The other taxa that is crowding our streams at the moment is Isoperla montana, the nymphs that hatch as "Yellow Sallies" for you fly fishermen. They were also prominent yesterday.
Tuesday, February 6, 2018
It's the kind of day -- cold and overcast -- when I normally forego taking photos, but I changed my mind when I collected this little nymph. A fully mature small winter stonefly, Allocapnia pygmaea, female. The leafpacks are full of these nymphs at the moment. Not my best photos, but nice enough to share.
Monday, February 5, 2018
I came upon this photo the other day when reviewing my files and immediately concluded it was the common stonefly, Acroneuria abnormis. The reason is simple. A. abnormis nymphs, in my mind, are always this color of brown. For example...
True, as with the nymph in this photo, they often have terga that are banded, but still the basic color is brown. And, you may recall, on some nymphs the terga are totally brown.
Closely related to A. abnormis is A. carolinensis. Both species have a light "M" pattern on the head, lack a row of setae at the back of the head, and A. carolinensis nymphs also have banded terga.
But A. carolinensis nymphs, as you can see are basically yellow or orange.
So it appears to be easy to tell them apart by seeing the color. The nymph at the very top of the page is basically brown, so it must be A. abnormis -- right? Wrong, and I should have known better. It is morphology that we have to use in determining species; pigment is an unreliable character. And "morphologically," abnormis and carolinensis nymphs differ in one important respect -- the banding shades are reversed. On A. abnormis nymphs, the dark band is in front, the light band at the back, on A. carolinensis, it's just the opposite.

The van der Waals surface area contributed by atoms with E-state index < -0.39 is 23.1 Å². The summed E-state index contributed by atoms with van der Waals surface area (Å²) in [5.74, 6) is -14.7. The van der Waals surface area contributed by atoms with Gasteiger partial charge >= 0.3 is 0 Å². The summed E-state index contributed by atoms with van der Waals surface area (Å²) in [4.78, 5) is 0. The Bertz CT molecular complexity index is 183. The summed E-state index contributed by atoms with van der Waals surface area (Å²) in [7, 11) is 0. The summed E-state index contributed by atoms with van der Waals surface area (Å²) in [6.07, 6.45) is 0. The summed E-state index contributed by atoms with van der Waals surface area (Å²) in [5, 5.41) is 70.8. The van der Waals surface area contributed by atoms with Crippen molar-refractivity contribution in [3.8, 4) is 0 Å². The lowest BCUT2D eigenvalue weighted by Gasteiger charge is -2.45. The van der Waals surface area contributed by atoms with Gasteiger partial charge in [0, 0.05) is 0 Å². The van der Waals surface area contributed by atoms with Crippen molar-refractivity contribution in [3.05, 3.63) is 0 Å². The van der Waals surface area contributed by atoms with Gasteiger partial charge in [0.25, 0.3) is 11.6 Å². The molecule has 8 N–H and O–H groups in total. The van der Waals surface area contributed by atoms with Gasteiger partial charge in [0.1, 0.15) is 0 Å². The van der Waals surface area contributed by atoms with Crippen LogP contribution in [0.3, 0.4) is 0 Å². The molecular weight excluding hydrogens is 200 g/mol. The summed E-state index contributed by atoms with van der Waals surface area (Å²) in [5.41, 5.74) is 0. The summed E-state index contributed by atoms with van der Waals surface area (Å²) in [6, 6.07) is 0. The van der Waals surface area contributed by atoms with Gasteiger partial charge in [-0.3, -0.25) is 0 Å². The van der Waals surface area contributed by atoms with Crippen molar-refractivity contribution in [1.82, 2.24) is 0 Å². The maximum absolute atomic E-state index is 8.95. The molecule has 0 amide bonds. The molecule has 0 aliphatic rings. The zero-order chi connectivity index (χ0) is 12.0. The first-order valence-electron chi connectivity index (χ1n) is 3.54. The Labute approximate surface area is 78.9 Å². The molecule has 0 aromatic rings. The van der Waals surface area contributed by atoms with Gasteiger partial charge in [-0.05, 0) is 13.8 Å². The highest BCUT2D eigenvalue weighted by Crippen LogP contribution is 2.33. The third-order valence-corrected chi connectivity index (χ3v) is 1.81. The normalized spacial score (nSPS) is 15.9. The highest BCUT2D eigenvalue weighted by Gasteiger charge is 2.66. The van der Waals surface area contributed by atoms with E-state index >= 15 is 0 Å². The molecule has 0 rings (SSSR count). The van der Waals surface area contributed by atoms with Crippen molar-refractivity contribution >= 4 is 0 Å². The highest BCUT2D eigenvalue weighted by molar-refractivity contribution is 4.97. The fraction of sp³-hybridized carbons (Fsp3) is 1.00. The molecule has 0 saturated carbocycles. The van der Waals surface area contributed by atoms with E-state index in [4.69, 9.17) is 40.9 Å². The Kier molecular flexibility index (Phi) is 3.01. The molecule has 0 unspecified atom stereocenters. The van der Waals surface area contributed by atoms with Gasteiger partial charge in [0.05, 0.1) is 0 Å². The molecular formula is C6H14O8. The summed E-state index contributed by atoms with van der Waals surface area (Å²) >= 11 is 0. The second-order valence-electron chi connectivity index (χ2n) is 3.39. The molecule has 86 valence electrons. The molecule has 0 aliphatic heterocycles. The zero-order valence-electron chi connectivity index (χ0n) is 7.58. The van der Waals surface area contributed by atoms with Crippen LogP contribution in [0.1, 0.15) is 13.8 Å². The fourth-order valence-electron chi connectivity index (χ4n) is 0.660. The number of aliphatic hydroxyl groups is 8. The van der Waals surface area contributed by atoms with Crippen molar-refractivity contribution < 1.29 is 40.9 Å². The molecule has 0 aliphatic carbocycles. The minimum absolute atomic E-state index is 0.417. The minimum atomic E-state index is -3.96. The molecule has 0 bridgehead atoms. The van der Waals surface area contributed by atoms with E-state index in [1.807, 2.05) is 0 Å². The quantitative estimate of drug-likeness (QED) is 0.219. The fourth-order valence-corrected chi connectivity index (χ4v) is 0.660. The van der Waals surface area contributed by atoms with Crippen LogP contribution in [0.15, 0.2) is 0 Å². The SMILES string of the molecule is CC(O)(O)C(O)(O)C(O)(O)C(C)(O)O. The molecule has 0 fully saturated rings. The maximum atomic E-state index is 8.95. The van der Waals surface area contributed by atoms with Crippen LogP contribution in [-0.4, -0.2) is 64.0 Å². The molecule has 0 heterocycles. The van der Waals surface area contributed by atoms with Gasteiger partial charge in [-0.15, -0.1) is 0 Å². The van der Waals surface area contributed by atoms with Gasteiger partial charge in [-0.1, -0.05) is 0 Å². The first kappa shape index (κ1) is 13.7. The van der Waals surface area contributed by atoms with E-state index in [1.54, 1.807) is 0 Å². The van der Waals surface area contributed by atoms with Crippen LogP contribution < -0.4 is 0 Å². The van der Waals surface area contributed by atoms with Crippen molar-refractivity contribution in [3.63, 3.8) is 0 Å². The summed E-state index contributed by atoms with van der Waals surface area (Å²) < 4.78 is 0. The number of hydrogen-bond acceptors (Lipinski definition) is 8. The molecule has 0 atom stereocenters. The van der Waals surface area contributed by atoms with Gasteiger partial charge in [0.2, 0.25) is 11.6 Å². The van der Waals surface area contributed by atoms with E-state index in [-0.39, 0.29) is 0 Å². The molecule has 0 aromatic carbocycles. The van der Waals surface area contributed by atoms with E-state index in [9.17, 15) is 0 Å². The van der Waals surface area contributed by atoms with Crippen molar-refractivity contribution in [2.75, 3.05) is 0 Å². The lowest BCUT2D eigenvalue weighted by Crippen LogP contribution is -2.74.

Back to our nymph at the top of the page.
Yes, it's basically brown, but look at the terga. This nymph is A. carolinesis. And, we can find the same with A. abnormis.
Basically yellow, but the lighter bands on the terga are at the back. It's A. abnormis.
Just a reminder, don't be too quick to jump to conclusions, and I've been guilty of this. True, the color's a good indication, but the tergal banding is the key thing to use.